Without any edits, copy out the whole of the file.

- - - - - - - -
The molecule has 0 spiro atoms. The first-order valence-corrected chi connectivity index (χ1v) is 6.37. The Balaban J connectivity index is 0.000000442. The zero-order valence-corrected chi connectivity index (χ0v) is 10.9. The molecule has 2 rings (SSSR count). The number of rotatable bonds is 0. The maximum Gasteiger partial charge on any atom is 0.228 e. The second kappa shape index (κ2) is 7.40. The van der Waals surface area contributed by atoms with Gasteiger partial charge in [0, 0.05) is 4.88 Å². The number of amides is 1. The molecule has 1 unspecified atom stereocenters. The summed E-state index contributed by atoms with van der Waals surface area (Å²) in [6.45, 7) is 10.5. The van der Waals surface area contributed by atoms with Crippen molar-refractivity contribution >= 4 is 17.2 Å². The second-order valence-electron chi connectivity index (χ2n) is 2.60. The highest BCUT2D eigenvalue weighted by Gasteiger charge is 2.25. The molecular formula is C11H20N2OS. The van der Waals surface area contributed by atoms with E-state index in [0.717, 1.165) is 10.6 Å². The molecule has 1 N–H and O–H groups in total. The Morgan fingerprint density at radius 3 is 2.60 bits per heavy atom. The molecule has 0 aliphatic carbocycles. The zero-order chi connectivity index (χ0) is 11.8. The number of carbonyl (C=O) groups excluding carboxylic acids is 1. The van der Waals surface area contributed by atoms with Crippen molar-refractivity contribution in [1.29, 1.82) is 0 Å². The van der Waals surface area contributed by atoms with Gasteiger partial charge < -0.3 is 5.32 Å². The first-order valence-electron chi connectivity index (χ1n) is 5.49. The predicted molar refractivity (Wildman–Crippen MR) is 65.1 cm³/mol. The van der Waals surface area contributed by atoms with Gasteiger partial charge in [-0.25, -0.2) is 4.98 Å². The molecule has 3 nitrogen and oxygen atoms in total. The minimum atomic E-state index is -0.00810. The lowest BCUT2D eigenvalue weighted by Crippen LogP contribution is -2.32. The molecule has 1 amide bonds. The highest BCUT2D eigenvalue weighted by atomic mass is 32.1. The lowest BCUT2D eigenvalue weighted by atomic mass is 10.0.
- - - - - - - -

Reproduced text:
The molecule has 0 spiro atoms. The first-order valence-corrected chi connectivity index (χ1v) is 6.37. The Balaban J connectivity index is 0.000000442. The zero-order valence-corrected chi connectivity index (χ0v) is 10.9. The molecule has 2 rings (SSSR count). The number of rotatable bonds is 0. The maximum Gasteiger partial charge on any atom is 0.228 e. The second kappa shape index (κ2) is 7.40. The van der Waals surface area contributed by atoms with Gasteiger partial charge in [0, 0.05) is 4.88 Å². The number of amides is 1. The molecule has 1 unspecified atom stereocenters. The summed E-state index contributed by atoms with van der Waals surface area (Å²) in [6.45, 7) is 10.5. The van der Waals surface area contributed by atoms with Crippen molar-refractivity contribution >= 4 is 17.2 Å². The second-order valence-electron chi connectivity index (χ2n) is 2.60. The highest BCUT2D eigenvalue weighted by Gasteiger charge is 2.25. The molecular formula is C11H20N2OS. The van der Waals surface area contributed by atoms with E-state index in [0.717, 1.165) is 10.6 Å². The molecule has 1 N–H and O–H groups in total. The Morgan fingerprint density at radius 3 is 2.60 bits per heavy atom. The molecule has 0 aliphatic carbocycles. The zero-order chi connectivity index (χ0) is 11.8. The number of carbonyl (C=O) groups excluding carboxylic acids is 1. The van der Waals surface area contributed by atoms with Crippen molar-refractivity contribution in [1.29, 1.82) is 0 Å². The van der Waals surface area contributed by atoms with Gasteiger partial charge < -0.3 is 5.32 Å². The first-order valence-electron chi connectivity index (χ1n) is 5.49. The predicted molar refractivity (Wildman–Crippen MR) is 65.1 cm³/mol. The van der Waals surface area contributed by atoms with Gasteiger partial charge in [-0.25, -0.2) is 4.98 Å². The molecule has 3 nitrogen and oxygen atoms in total. The minimum atomic E-state index is -0.00810. The lowest BCUT2D eigenvalue weighted by Crippen LogP contribution is -2.32. The molecule has 1 amide bonds. The highest BCUT2D eigenvalue weighted by atomic mass is 32.1. The lowest BCUT2D eigenvalue weighted by atomic mass is 10.0.